The last time I was in the West Gorton Community Rooms it was teaming with kids making artwork, playing hide and seek, and tucking in to free burgers.
That was February half term and community volunteers Heather and Chris were in full swing, supporting local families with activities and hot food.
Today the place is silent. It’s nearly the 100th day of lockdown and a lot has changed since then.
“I remember you said you’d like to start a food bank,” I say as Heather and Chris prepare to make up this week’s food bags, “but I bet you didn’t realise it was going to happen so soon.”
“Exactly,” says Heather. “As soon as it happened we went to the cash-and-carry with our own association funds and bought lots of supplies so we could support local people we knew were struggling. We’ve since had a grant from Forever Manchester but all that’s been spent now.”
Heather and Chris – chair and treasurer of the local tenants’ and residents’ association – know their community well. They have their ears to the ground and can respond quickly to their neighbours’ needs.
“We started with just six deliveries and now we’re doing eleven,” says Heather. “Yes, there is other provision – some on the estate get ‘Boris boxes’ as part of the government’s scheme – but we’re helping those who, for whatever reason, don’t qualify.”
“Some are falling through the cracks,” says Chris. “We’re helping a couple of woman fleeing domestic violence and who’ve recently left a refuge. Some of our older people are too proud to ask for formal help, but we know they’re in need…”
“Are you not worried about risking your own health?” I ask.
“I’ve had a letter,” says Chris. “I should be shielding. But this is going to be around for a while. We need to get used to it.”
Since lockdown lots of community groups have come together and formed the Ardwick and Longsight Covid Mutual Aid Group. Coordinated through an online video conference platform, they share resources and support each other.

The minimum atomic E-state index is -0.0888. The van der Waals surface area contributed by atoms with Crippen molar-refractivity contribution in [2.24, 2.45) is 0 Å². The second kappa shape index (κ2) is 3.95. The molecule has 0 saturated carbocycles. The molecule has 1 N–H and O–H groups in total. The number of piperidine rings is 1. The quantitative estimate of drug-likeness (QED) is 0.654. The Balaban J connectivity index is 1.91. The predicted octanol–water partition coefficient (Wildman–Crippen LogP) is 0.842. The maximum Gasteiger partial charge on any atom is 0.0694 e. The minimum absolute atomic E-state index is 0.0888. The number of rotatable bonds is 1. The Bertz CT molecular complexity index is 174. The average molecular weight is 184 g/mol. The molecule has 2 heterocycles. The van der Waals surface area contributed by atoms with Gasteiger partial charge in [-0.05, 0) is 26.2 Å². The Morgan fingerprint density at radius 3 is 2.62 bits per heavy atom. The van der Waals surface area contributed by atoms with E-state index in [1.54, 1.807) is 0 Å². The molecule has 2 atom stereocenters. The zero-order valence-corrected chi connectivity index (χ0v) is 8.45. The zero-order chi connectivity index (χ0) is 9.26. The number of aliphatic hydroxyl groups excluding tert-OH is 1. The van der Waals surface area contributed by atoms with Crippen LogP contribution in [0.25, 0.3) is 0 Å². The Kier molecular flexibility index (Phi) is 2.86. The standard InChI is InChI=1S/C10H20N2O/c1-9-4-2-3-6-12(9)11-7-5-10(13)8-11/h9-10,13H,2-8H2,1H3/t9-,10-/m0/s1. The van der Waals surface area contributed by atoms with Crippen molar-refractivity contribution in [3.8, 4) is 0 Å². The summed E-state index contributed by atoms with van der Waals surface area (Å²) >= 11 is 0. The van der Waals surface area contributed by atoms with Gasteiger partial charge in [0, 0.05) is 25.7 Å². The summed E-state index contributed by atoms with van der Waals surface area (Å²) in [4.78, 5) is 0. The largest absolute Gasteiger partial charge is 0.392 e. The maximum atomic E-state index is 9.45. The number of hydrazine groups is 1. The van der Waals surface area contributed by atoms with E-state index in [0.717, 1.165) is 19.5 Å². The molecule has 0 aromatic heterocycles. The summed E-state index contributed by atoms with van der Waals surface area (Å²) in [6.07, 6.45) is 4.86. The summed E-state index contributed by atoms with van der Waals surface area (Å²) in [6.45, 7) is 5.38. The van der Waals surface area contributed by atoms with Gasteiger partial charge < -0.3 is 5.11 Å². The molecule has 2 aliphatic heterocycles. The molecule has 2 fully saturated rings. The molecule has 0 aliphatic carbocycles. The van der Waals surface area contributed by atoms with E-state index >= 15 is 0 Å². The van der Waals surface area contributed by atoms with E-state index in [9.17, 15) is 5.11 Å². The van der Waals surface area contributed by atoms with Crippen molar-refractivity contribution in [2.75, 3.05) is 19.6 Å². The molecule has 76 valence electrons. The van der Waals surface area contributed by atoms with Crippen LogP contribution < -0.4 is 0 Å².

“That’s been really useful,” says Heather, “we’ve been able to get supplies of fresh food through one of the other, bigger, food banks and we’ve helped them with storage space in our fridges.
“When I got a call to ask if we could help a recently-arrived Syrian family I contacted another group that was able to supply halal food. I feel as if I’ve got a massive load of volunteers behind me, people I didn’t know before.
“That’s a good thing to have come out of this pandemic: we’re all connected now.”
After an hour or so, all the bags have been individually made up and, as we start to load them into Heather’s car, she gets a call.
“That’s an extra one,” she says, “someone with mental health issues and a heart condition.”
Soon we set off around the estate. Maureen is waiting. “It means such a lot,” she says, “I can’t get out of the house so this is smashing. There is always lots we can use.”
Opposite, her neighbours – Arlene and Terry – come to their back gate to collect their bags. “We can’t get out to the shops,” says Terry. “I had a heart attack 18 months ago and another a few weeks back. It’s been difficult.”
After a couple more drop-offs I leave Heather and Chris to continue their deliveries. And, as I turn onto Hyde Road and head home, I again reflect on the amazing individual efforts that volunteers are putting in week after week to support their neighbours during this worrying time.